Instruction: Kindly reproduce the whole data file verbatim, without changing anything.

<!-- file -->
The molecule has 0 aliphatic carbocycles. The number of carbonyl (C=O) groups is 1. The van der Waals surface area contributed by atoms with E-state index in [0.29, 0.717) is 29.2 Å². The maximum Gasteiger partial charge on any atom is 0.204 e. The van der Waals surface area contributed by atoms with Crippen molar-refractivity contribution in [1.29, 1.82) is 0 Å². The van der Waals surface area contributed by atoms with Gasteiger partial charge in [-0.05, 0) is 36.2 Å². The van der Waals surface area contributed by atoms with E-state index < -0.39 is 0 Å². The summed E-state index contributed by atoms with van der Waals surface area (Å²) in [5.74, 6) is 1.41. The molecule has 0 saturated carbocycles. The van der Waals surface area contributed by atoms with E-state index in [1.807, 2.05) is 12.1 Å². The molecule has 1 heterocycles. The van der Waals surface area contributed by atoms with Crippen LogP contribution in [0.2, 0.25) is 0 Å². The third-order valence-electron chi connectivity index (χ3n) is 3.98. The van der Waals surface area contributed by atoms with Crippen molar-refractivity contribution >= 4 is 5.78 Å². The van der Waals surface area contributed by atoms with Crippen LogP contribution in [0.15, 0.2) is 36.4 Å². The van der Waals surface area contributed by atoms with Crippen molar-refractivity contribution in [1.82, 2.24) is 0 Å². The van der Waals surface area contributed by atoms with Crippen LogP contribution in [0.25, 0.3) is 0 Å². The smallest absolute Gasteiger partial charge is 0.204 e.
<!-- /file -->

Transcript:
The molecule has 0 aliphatic carbocycles. The number of carbonyl (C=O) groups is 1. The van der Waals surface area contributed by atoms with E-state index in [0.29, 0.717) is 29.2 Å². The maximum Gasteiger partial charge on any atom is 0.204 e. The van der Waals surface area contributed by atoms with Crippen molar-refractivity contribution in [1.29, 1.82) is 0 Å². The van der Waals surface area contributed by atoms with Gasteiger partial charge in [-0.05, 0) is 36.2 Å². The van der Waals surface area contributed by atoms with E-state index < -0.39 is 0 Å². The summed E-state index contributed by atoms with van der Waals surface area (Å²) in [5.74, 6) is 1.41. The molecule has 0 saturated carbocycles. The van der Waals surface area contributed by atoms with E-state index in [1.807, 2.05) is 12.1 Å². The molecule has 1 heterocycles. The van der Waals surface area contributed by atoms with Crippen LogP contribution in [0.2, 0.25) is 0 Å². The third-order valence-electron chi connectivity index (χ3n) is 3.98. The van der Waals surface area contributed by atoms with Crippen molar-refractivity contribution >= 4 is 5.78 Å². The van der Waals surface area contributed by atoms with Crippen LogP contribution in [0.15, 0.2) is 36.4 Å². The van der Waals surface area contributed by atoms with Crippen molar-refractivity contribution in [1.82, 2.24) is 0 Å². The van der Waals surface area contributed by atoms with Crippen LogP contribution in [0.25, 0.3) is 0 Å². The smallest absolute Gasteiger partial charge is 0.204 e.